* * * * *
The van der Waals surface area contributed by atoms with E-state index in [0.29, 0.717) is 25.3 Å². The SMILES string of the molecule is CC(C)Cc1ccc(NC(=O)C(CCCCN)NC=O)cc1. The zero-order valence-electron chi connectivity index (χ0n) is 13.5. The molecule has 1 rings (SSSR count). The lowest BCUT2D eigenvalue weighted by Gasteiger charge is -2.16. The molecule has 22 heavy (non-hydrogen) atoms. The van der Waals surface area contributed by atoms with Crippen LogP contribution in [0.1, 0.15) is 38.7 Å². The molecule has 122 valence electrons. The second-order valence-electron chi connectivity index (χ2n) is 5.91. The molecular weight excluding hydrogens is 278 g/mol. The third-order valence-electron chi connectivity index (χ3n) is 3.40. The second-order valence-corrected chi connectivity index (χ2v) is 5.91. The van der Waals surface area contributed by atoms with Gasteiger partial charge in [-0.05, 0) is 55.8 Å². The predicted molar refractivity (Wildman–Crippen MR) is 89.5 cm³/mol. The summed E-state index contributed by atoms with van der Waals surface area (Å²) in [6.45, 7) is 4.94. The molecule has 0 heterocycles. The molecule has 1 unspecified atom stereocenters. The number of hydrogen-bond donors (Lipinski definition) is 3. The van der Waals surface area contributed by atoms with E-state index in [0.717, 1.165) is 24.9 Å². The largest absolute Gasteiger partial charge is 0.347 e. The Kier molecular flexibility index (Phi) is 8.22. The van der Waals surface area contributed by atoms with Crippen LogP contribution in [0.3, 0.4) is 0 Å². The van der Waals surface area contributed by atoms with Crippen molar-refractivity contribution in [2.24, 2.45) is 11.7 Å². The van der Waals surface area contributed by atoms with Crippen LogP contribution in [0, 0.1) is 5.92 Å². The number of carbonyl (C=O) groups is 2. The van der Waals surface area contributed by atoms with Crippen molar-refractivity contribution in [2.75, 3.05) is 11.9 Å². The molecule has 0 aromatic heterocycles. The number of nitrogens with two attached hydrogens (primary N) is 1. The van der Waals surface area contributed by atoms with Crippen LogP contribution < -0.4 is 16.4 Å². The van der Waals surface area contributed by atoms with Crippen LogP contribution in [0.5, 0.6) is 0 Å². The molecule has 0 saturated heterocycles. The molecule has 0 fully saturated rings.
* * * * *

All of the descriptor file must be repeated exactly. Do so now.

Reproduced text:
The van der Waals surface area contributed by atoms with E-state index in [0.29, 0.717) is 25.3 Å². The SMILES string of the molecule is CC(C)Cc1ccc(NC(=O)C(CCCCN)NC=O)cc1. The zero-order valence-electron chi connectivity index (χ0n) is 13.5. The molecule has 1 rings (SSSR count). The lowest BCUT2D eigenvalue weighted by Gasteiger charge is -2.16. The molecule has 22 heavy (non-hydrogen) atoms. The van der Waals surface area contributed by atoms with Crippen LogP contribution in [0.1, 0.15) is 38.7 Å². The molecule has 122 valence electrons. The second-order valence-electron chi connectivity index (χ2n) is 5.91. The molecular weight excluding hydrogens is 278 g/mol. The third-order valence-electron chi connectivity index (χ3n) is 3.40. The second-order valence-corrected chi connectivity index (χ2v) is 5.91. The van der Waals surface area contributed by atoms with Gasteiger partial charge in [-0.05, 0) is 55.8 Å². The predicted molar refractivity (Wildman–Crippen MR) is 89.5 cm³/mol. The summed E-state index contributed by atoms with van der Waals surface area (Å²) in [6.45, 7) is 4.94. The molecule has 0 heterocycles. The molecule has 1 unspecified atom stereocenters. The number of hydrogen-bond donors (Lipinski definition) is 3. The van der Waals surface area contributed by atoms with E-state index in [0.717, 1.165) is 24.9 Å². The largest absolute Gasteiger partial charge is 0.347 e. The Kier molecular flexibility index (Phi) is 8.22. The van der Waals surface area contributed by atoms with Crippen LogP contribution in [0.3, 0.4) is 0 Å². The van der Waals surface area contributed by atoms with Crippen molar-refractivity contribution in [2.24, 2.45) is 11.7 Å². The van der Waals surface area contributed by atoms with Crippen LogP contribution in [0, 0.1) is 5.92 Å². The number of carbonyl (C=O) groups is 2. The van der Waals surface area contributed by atoms with Crippen molar-refractivity contribution in [2.75, 3.05) is 11.9 Å². The molecule has 0 aromatic heterocycles. The number of nitrogens with two attached hydrogens (primary N) is 1. The van der Waals surface area contributed by atoms with Crippen LogP contribution < -0.4 is 16.4 Å². The van der Waals surface area contributed by atoms with Crippen LogP contribution in [0.5, 0.6) is 0 Å². The molecule has 0 saturated heterocycles. The molecule has 0 fully saturated rings.